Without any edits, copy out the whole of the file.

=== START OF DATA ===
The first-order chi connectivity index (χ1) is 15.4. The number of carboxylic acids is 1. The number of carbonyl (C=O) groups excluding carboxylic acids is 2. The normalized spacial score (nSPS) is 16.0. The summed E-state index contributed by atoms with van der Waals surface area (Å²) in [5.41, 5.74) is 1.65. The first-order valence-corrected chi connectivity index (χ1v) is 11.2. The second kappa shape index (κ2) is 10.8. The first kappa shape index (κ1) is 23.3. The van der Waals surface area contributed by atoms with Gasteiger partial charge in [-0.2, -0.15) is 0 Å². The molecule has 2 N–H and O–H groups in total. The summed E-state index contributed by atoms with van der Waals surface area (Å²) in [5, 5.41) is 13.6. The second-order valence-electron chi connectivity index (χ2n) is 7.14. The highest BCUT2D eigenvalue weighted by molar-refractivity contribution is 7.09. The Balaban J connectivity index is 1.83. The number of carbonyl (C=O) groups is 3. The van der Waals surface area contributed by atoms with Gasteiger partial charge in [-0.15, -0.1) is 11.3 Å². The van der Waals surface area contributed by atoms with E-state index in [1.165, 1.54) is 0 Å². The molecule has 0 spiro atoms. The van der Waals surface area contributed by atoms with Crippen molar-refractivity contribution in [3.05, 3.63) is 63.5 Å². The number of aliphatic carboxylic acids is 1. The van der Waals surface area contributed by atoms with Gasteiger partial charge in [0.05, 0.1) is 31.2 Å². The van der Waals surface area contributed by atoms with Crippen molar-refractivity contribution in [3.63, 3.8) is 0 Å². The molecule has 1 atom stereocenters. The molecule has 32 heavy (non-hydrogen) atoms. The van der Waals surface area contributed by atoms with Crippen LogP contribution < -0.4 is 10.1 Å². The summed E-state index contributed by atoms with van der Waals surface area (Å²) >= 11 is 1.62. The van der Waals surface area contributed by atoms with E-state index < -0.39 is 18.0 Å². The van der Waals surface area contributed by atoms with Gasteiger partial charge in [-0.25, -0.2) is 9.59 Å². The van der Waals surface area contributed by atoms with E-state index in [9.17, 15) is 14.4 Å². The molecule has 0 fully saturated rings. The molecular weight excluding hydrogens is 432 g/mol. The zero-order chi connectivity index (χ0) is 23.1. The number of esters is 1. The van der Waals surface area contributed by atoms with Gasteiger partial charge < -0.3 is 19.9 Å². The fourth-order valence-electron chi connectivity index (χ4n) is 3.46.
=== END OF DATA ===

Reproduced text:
The first-order chi connectivity index (χ1) is 15.4. The number of carboxylic acids is 1. The number of carbonyl (C=O) groups excluding carboxylic acids is 2. The normalized spacial score (nSPS) is 16.0. The summed E-state index contributed by atoms with van der Waals surface area (Å²) in [5.41, 5.74) is 1.65. The first-order valence-corrected chi connectivity index (χ1v) is 11.2. The second kappa shape index (κ2) is 10.8. The first kappa shape index (κ1) is 23.3. The van der Waals surface area contributed by atoms with Gasteiger partial charge in [-0.2, -0.15) is 0 Å². The molecule has 2 N–H and O–H groups in total. The summed E-state index contributed by atoms with van der Waals surface area (Å²) in [5, 5.41) is 13.6. The second-order valence-electron chi connectivity index (χ2n) is 7.14. The highest BCUT2D eigenvalue weighted by molar-refractivity contribution is 7.09. The Balaban J connectivity index is 1.83. The number of carbonyl (C=O) groups is 3. The van der Waals surface area contributed by atoms with Gasteiger partial charge in [-0.15, -0.1) is 11.3 Å². The van der Waals surface area contributed by atoms with E-state index in [1.165, 1.54) is 0 Å². The molecule has 0 spiro atoms. The van der Waals surface area contributed by atoms with Crippen molar-refractivity contribution in [3.05, 3.63) is 63.5 Å². The number of aliphatic carboxylic acids is 1. The van der Waals surface area contributed by atoms with Gasteiger partial charge in [0.05, 0.1) is 31.2 Å². The van der Waals surface area contributed by atoms with Crippen molar-refractivity contribution in [3.63, 3.8) is 0 Å². The molecule has 1 atom stereocenters. The molecule has 32 heavy (non-hydrogen) atoms. The van der Waals surface area contributed by atoms with Crippen LogP contribution < -0.4 is 10.1 Å². The summed E-state index contributed by atoms with van der Waals surface area (Å²) >= 11 is 1.62. The van der Waals surface area contributed by atoms with E-state index < -0.39 is 18.0 Å². The van der Waals surface area contributed by atoms with Gasteiger partial charge in [-0.25, -0.2) is 9.59 Å². The van der Waals surface area contributed by atoms with E-state index in [9.17, 15) is 14.4 Å². The molecule has 0 fully saturated rings. The molecular weight excluding hydrogens is 432 g/mol. The zero-order chi connectivity index (χ0) is 23.1. The number of esters is 1. The van der Waals surface area contributed by atoms with Gasteiger partial charge < -0.3 is 19.9 Å². The fourth-order valence-electron chi connectivity index (χ4n) is 3.46.